United States Dollar
August 12, 2022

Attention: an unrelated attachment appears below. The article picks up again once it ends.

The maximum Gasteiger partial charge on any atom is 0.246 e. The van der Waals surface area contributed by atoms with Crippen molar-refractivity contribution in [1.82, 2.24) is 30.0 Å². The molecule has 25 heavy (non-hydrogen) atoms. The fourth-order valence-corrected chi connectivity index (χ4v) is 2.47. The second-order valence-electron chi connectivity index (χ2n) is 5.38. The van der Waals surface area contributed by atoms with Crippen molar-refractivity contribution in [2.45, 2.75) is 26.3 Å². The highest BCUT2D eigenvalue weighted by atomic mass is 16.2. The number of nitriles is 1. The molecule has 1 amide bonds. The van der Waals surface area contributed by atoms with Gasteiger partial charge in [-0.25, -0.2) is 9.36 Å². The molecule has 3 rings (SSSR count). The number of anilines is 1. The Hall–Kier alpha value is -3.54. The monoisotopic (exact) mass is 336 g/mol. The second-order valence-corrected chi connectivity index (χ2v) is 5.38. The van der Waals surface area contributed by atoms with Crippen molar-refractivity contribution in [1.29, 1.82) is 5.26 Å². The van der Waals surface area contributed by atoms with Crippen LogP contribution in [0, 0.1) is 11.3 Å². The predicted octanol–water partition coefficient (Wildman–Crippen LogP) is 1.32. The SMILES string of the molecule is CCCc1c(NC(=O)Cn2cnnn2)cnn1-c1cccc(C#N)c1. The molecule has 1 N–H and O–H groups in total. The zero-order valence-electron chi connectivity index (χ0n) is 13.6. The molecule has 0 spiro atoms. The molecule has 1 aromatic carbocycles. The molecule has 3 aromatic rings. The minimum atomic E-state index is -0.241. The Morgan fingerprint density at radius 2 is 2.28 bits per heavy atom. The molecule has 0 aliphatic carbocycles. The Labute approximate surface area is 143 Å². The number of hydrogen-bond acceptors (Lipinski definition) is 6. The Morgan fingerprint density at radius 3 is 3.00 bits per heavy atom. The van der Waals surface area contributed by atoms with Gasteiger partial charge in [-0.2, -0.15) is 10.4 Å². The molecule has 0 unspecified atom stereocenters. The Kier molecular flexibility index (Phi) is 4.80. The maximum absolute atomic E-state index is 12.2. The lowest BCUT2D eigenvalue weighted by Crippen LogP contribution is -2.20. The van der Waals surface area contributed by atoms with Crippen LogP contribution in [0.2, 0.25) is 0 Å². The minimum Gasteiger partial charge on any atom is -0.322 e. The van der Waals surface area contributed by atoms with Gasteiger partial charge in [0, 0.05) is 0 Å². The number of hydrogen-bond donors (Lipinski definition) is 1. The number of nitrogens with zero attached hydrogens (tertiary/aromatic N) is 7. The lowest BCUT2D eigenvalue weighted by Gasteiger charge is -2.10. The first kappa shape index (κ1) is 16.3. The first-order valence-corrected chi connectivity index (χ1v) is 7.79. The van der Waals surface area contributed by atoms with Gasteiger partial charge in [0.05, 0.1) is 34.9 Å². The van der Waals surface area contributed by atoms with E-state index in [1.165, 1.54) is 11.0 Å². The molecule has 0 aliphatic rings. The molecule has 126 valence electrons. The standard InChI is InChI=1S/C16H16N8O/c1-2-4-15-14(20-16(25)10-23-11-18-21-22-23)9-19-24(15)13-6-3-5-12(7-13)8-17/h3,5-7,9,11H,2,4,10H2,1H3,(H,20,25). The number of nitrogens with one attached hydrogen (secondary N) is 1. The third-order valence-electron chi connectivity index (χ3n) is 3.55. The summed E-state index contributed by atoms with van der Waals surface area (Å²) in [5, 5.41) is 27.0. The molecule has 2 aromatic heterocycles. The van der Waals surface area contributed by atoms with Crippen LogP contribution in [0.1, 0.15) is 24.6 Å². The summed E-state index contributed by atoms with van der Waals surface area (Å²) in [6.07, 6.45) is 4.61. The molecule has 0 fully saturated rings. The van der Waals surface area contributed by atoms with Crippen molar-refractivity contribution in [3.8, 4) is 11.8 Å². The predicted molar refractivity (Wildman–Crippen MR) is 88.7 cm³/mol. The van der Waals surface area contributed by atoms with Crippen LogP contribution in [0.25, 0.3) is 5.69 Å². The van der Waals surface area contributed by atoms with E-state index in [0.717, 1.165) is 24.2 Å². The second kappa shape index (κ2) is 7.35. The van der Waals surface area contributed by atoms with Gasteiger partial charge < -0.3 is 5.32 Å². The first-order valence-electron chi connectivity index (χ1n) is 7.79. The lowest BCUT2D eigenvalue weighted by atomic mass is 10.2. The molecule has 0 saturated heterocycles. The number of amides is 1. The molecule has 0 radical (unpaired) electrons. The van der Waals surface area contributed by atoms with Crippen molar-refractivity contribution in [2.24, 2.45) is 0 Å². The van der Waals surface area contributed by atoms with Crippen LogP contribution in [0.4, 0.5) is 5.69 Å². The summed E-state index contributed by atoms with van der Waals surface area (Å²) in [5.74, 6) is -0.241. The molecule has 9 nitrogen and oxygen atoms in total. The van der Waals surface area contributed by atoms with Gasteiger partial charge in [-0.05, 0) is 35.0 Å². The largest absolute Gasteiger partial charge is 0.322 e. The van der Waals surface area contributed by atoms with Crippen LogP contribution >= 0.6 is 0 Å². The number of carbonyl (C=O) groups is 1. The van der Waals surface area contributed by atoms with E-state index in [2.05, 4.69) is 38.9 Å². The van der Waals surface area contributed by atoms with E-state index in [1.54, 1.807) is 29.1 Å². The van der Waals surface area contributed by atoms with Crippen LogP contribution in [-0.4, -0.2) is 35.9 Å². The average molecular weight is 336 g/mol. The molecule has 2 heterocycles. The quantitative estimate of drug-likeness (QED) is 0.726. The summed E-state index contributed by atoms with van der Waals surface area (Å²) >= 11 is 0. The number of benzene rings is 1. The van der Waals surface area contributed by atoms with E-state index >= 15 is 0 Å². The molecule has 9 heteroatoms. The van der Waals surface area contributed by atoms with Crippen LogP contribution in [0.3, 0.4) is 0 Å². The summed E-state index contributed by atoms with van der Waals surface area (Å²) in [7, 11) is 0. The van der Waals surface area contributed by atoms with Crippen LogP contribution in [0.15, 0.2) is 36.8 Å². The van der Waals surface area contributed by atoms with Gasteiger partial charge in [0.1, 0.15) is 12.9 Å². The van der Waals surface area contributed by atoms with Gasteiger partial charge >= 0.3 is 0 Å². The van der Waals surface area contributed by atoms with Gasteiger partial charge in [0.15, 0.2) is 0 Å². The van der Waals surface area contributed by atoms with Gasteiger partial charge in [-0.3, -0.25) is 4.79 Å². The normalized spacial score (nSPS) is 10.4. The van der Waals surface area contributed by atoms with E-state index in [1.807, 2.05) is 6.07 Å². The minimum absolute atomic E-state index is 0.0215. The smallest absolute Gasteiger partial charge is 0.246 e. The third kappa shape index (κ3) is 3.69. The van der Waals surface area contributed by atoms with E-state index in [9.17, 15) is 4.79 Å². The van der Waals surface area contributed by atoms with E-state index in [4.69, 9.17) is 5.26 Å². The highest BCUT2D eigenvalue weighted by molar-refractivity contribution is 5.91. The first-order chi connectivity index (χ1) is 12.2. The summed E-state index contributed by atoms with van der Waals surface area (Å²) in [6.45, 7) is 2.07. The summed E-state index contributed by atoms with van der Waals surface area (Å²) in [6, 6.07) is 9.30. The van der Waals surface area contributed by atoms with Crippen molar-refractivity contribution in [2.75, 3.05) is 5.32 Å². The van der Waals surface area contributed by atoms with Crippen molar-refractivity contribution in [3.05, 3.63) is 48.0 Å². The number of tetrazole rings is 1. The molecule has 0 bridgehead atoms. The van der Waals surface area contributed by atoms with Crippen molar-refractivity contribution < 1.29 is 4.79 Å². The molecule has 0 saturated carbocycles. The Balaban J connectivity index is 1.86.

The United States dollar (symbol: $; code: USD; also abbreviated as US$ or U.S. Dollar, to distinguish it from other dollar-denominated currencies; referred to as the dollar, U.S. dollar, American dollar, or colloquially buck) is the official currency United States and several other countries. The Coin Act of 1792 introduced the U.S. dollar. equivalent to the Spanish silver dollar, dividing it into 100 cents, and allowing the minting of coins denominated in dollars and cents. U.S. banknotes issued in the form of Federal Reserve Notes, which are popularly called the greenback because of its dominant green color. The monetary policy of the United States is carried out by the Federal Reserve System, which acts as the country's central bank. U.S. Dollar originally defined under the bimetallic standard of 371.25 grains (24.057 g) (0.7735 troy ounce) of pure silver or, from 1837, 23.22 grains (1.505 g) of pure gold, or $20.67 per troy ounce. The Gold Standard Act of 1900 linked the dollar solely to gold. From 1934, its equivalent to gold was revised to $35 per troy ounce. Since 1971 all links to gold have been revoked. U.S. Dollar it became an important international reserve currency after the First World War, and was replaced by the pound sterling as the world's main reserve currency by the Bretton Woods Treaty towards the end of the Second World War. The dollar is the most widely used currency in international transactions, and a free-floating currency. It is also the official currency in some countries and the de facto currency in many others, with Federal Reserve Notes (and, in some cases, U.S. coins) used in circulation. As of February 10, 2021, currency in circulation amounted to US$2.10 trillion , $2.05 trillion of which was in Federal Reserve Notes (the remaining $50 billion was in old-fashioned United States coins and banknotes).